️☑️Seoul’s Cement: Finally Stylish?

Ian Mutuli
Updated on
Ian Mutuli

Ian Mutuli

Founder and Managing Editor of Archute. He is also a graduate architect from The University of Nairobi, Kenya.
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Should you harbor a passion for GM architecture,

And welcome back to the newsletter that’s as friendly to architecture & design fanatics as this corner is to— well, just read the tweet:

Right on, man 🤙

So anyway, settle in and get ready for another week of what’s good in the world of buildings and structures and installations, oh my!

→ Buzz Around BLUE’s Street Furniture 🪑

→ MVRDV Collab w/ … Van Gogh? 🌠

→ Sydney’s New Skyscraper 🌆

→ Seoul’s Cement: Finally Stylish? ☑️

→ Who Said What!? 🗣️

→ Drop it Like it’s Hot: New Structure(s) of the Week 🔥

→ Buzz Around BLUE’s Street Furniture 🪑

Beijing-based BLUE Architecture Studio is no stranger to generating a buzz. In this way, their new bamboo street furniture series is nothing new— in every other way, however, it’s a pretty fresh concept.

The Symbiotic Urban Furniture collection is basically a series of everything from chairs to benches to stools to tables that lean on all sorts of city surfaces to form a – well, symbiotic – series of collaborations.

It’s a sympathetic cause: they want to make it easier and more organic for people to congregate comfortably in public spaces. But what’s really cool? This was initially installed as part of a Biennale of Urbanism/Architecture, that ran from December 2022 into March 2023— but the furniture will be remaining indefinitely in the city.

→ Sydney’s New Skyscraper 🌆

Australian firm Grimshaw just completed a 27-story skyscraper with a “sculptural form” that is generating some serious buzz. There’s a lot going on, with a concrete lift core facing the east, a more classic “glazed” tower, and- maybe most interestingly- cantilevered concrete arches that make up an 11-story section.

The design maximizes daylight and will surely be a bustling part of Sydney’s urban core.

→ MVRDV Collab w/ … Van Gogh? 🌠

Unfortunately, it’s not often a Vinny van Gogh collab drops. This one- between Dutch mega-firm MVRDV, the Vincent van Gogh Homeland Foundation, and Midpoint Brabant- is shaping up to be extremely cool.

VvG loved the province of North Brabant, which has unique, rustic beauty. The project will be aesthetically amazing, but it also seeks to be a tribute to the iconic artist, as well as an awareness-raising campaign for some of the rural region’s troubles.

The architectural efforts are focused around the Van Gogh Homeland Biennale, but there is a “Homeland Experience” and “Homeland Atelier” that will also be a part of the project. The Biennale, which will be an incredible outdoor experience full of installations and temporary landmarks, is planned for 2025.

Seoul’s Cement: Finally Stylish? ☑️

This is a cool article that tells the story of South Korea’s current and historical relationship with concrete— a story that fans of Brutalism will, of course, love. For half a century,  visitors have been surprised (and sometimes disappointed) by the scope of Seoul’s concrete nature. But today, architects are finding new ways to revitalize this building material and innovate within the tradition, rather than outside of it.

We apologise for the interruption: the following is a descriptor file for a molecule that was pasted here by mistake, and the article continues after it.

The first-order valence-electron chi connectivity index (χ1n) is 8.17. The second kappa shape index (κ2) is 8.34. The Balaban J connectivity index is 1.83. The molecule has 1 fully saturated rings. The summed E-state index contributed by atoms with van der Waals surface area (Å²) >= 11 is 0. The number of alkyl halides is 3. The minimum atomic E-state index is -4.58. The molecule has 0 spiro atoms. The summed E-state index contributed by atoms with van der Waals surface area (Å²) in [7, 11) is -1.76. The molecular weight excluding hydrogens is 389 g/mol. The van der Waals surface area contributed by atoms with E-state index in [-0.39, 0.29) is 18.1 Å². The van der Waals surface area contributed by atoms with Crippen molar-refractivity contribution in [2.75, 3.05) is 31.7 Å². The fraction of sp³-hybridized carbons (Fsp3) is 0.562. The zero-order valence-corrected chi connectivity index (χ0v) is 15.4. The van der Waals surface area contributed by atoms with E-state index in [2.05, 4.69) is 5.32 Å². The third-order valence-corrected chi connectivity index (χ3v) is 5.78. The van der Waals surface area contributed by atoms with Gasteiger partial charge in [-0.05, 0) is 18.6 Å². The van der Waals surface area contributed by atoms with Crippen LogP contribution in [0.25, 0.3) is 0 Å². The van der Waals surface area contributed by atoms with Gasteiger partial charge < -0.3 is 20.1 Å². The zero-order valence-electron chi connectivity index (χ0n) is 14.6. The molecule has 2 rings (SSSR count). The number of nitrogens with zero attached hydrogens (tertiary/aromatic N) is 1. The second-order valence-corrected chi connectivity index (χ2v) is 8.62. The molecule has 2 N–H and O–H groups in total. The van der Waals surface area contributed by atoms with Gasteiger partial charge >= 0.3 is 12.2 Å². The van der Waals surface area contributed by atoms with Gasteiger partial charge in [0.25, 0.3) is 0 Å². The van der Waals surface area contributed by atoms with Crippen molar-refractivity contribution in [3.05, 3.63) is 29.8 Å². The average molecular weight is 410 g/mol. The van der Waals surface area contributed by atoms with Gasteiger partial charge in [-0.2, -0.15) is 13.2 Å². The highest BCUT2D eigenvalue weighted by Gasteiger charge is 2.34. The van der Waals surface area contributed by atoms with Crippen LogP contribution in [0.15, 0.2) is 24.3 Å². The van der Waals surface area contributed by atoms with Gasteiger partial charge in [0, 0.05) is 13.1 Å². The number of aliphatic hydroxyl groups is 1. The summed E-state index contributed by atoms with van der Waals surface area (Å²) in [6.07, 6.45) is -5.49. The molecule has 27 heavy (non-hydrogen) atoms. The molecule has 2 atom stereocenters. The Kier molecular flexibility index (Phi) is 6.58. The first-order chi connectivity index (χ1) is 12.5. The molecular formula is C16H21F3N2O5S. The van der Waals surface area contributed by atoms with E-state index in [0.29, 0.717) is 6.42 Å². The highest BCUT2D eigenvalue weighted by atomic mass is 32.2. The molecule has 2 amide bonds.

For example, Yeorim by URCODE ARCHITECTURE is an incredible work:

The HWN HQ is next-level:

OK, Korea… Unicity by D Werker Architects does something we didn’t know concrete was doing these days:

All that and more in the article. Here’s that link one more time.

Who Said What!? 🗣️

“‘The less money there is, the better you can perform because then you are actually able to make use of resources far better. So I don’t want much money coming into my country.’”

→ an incredible interview with Pakistan’s first female architect, Yasmeen Lari

“History is probably an identity code for me, but it’s also not a limitation. Whether it’s a recent history, such as with industrial remains, or a more distant history, as with traditional gardens, I’m fascinated by the way they can be brought into the contemporary construction of space. In this context, the word “coincidence” becomes essential for me. I always explore the meaning of these historical elements in today’s time and space, so that both tradition and today’s reality can be a starting point.”

really compelling interview w/ Liu Yichun on “The Contemporaneity of Chinese Architecture

“A chunky grey staircase thrusts out from the side of a new office tower in Los Angeles, lunging towards a rail line before jerking back on itself and lurching up the building in jagged twists and turns. It crashes into a warped lattice of bands that wrap around the glassy hulk, swooping past corner windows that jut in and out like broken teeth. This is (W)rapper, “an outrageous creative office tower”, in the words of its leasing agents, set to “reawaken the Los Angeles skyline”. It is also the bombastic tombstone of a bygone era, a carbon-guzzling monument to a time when architectural ego trumped the interests of people and planet.”

→ Olly Wainwright from the Guardian eviscerates LA’s new skyscraper

Drop it Like it’s Hot: New Structure(s) of the Week 🔥

Dezeen’s top 5 houses of the month of March are so good that I’m just going to feature my top three— sue me:

Casolare Scarani, Italy, by Studio Andrew Trotter

House in Quang Yen, Vietnam, by Ra.atelier and Ngo + Pasierbinski

 Casa Alférez, Mexico, by Ludwig Godefroy

Ian Mutuli

About the author

Ian Mutuli

Founder and Managing Editor of Archute. He is also a graduate architect from The University of Nairobi, Kenya.
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